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British businesses must break their “silence” on the under-representation of black, Asian and minority ethnic groups (BAME) in key roles, according to new research commissioned by the British Academy of Management (BAM) and the Chartered Management Institute (CMI) and co-authored by expert researchers at leading UK universities. The research team consists of Professor Nic Beech (University of Dundee), Professor Nelarine Cornelius and Professor Geraldine Healy (Queen Mary, University of London), Professor Uduak Archibong (University of Bradford), Dr Lisi Gordon and Dr Gurchathen Sanghera (University of St Andrews), Professor Emmanuel Ogbonna (Cardiff University), Chidozie Umeh (Queen Mary, University of London) and Dr James Wallace (University of Bradford). The academic foundation of the report draws from Equality, Diversity and Inclusion research. Dialogue needed from academic research community.

The report, which looks at Black, Asian and minority ethnic (BAME) leadership in the FTSE 100 was launched on the 19th July at the House of Commons.  The report emphasises that BAME people are under-represented in business and especially in management roles

Delivering Diversity, highlights the everyday challenges facing BAME managers, how BAME issues are represented and managed by FTSE companies, and the recommendations the research team identified as the main policy changes to be made by companies and government. The report highlights practical steps that companies can take immediately and in the medium term to develop truly adaptive cultures, fit for purpose in times of political, economic and social challenge.

The report highlights seven steps for action:

  1. Break the silence. Leaders need to re-boot the conversation on race, show commitment and communicate a clear business case for change to deliver diversity.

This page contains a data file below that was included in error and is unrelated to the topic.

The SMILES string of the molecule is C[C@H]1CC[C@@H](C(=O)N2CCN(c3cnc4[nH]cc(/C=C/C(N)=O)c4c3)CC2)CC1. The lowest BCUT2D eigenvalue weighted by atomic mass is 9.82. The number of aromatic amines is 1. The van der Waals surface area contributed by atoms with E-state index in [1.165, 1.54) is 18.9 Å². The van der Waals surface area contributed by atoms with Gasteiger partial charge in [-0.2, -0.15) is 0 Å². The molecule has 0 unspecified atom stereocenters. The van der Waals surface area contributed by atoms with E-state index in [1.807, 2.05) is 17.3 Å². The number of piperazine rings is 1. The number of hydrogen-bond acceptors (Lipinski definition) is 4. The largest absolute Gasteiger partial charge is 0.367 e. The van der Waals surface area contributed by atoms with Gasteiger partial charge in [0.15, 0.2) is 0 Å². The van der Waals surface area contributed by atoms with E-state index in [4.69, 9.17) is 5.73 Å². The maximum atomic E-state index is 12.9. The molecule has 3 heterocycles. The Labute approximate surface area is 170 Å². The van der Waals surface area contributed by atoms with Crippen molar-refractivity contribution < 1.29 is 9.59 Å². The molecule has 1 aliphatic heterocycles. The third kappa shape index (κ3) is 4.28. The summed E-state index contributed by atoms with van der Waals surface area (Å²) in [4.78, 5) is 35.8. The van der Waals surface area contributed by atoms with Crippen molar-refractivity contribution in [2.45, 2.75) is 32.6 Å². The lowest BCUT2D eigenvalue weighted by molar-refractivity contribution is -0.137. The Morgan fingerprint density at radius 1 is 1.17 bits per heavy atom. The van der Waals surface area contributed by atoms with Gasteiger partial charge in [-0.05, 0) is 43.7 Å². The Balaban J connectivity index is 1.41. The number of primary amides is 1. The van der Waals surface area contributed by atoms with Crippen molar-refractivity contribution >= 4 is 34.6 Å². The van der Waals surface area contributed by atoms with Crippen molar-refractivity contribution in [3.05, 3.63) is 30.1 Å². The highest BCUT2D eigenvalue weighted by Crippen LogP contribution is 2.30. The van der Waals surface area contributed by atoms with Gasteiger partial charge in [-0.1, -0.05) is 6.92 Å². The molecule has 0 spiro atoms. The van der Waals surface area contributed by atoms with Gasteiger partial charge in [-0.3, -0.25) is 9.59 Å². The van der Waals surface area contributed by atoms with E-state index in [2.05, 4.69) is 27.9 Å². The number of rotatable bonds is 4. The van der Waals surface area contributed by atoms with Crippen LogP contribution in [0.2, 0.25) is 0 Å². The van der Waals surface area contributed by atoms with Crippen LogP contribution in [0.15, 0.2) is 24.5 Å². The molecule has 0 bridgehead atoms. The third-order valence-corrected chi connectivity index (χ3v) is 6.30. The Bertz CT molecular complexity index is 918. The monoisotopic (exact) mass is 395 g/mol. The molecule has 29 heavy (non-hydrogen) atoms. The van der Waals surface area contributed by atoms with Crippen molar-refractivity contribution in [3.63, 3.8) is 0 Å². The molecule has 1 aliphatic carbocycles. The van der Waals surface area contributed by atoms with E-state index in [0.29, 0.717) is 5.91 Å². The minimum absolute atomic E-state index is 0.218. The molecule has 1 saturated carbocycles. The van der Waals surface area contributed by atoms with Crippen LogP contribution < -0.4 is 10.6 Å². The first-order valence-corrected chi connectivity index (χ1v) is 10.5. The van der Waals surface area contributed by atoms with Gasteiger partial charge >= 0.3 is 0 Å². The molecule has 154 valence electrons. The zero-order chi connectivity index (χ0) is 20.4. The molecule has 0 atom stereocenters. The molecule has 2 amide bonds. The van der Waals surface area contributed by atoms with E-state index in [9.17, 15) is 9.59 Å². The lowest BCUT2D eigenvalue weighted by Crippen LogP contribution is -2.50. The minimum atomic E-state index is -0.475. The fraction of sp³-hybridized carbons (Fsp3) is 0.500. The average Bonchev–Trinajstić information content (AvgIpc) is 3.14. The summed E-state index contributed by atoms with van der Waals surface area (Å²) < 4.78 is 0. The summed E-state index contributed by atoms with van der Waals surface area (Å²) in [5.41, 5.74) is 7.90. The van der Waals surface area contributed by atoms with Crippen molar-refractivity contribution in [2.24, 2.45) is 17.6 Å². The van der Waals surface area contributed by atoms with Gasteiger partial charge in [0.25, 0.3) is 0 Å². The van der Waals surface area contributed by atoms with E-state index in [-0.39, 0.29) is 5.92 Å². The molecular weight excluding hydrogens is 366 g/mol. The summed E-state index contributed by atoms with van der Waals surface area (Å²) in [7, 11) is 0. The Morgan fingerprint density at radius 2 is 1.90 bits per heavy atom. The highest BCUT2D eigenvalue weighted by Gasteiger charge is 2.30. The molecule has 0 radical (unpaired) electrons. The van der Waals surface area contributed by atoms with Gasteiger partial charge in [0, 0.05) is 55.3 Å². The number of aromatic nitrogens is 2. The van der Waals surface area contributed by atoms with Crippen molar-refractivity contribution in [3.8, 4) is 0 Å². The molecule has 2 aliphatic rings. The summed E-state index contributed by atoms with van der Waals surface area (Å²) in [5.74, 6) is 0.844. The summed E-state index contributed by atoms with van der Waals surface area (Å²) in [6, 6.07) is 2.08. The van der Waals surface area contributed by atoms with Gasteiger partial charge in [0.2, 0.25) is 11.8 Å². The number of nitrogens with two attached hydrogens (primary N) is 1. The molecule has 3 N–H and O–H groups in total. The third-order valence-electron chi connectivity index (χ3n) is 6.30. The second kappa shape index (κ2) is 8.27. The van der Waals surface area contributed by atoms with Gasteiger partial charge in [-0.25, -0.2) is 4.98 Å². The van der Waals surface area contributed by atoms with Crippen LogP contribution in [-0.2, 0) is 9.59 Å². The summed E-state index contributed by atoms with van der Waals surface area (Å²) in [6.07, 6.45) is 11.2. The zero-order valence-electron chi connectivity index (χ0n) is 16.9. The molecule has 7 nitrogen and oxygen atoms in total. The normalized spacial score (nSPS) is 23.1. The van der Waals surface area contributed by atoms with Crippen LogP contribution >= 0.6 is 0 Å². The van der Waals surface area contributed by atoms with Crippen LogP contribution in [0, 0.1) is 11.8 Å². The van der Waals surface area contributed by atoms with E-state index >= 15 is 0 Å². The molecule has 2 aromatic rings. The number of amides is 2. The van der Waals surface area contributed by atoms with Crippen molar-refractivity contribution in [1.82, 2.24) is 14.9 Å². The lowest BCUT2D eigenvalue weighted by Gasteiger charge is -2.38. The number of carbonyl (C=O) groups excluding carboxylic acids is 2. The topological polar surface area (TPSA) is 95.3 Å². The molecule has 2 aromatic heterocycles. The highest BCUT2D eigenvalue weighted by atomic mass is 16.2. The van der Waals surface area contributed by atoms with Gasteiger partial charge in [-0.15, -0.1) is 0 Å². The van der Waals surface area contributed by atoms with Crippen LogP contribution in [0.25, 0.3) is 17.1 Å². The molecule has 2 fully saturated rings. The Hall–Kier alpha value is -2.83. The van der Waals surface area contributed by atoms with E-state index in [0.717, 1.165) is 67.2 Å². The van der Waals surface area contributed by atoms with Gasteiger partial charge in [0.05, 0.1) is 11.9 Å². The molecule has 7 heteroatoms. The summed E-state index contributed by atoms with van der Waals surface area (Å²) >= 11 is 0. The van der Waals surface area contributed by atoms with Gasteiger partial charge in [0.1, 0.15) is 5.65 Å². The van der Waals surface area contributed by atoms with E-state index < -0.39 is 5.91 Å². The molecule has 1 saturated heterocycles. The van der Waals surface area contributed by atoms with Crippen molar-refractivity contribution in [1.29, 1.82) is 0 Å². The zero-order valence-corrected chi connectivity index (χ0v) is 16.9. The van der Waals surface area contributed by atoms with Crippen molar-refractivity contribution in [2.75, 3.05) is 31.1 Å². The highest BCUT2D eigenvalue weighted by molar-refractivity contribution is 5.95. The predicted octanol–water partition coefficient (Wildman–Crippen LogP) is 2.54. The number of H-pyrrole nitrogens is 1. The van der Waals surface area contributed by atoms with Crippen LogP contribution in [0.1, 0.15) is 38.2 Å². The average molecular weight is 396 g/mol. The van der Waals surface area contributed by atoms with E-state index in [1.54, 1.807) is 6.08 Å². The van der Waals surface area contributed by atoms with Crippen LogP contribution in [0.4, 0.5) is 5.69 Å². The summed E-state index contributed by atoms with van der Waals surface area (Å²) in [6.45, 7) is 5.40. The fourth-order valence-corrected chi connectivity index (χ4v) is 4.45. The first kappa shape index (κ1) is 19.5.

2. Learn from the gender agenda. Business has shown that it can generate momentum to make change happen, with inclusive leadership at all levels and transparency about strategies, targets and progress

  3. Face the numbers: measure it, manage it, report it. Companies need to measure BAME diversity at every level of the management pipeline.

  4. Tap into the power of sponsorship. Senior leaders need to actively seek out and meet diverse emerging leaders to sponsor them and support their development.

  5. Build diversity through ‘next up’ leadership. Role models and mentors at the next level up – not just remote role models at the top of business – can be powerful forces for change. Use innovative models like mentoring circles and reverse mentoring

  6. Be inclusive and adaptive. Build adaptive cultures that respond to the differences people bring to work. Make it clear that the company values difference so no minority employee is left questioning whether they fit in.

  7. Benchmark and collaborate. Businesses should compare performance with others in their sector and collaborate on ways to accelerate change.

Full report

The Executive Summary and the Full Report can be accessed via the following links:

For more information, please visit http://www.managers.org.uk/deliveringdiversity

 

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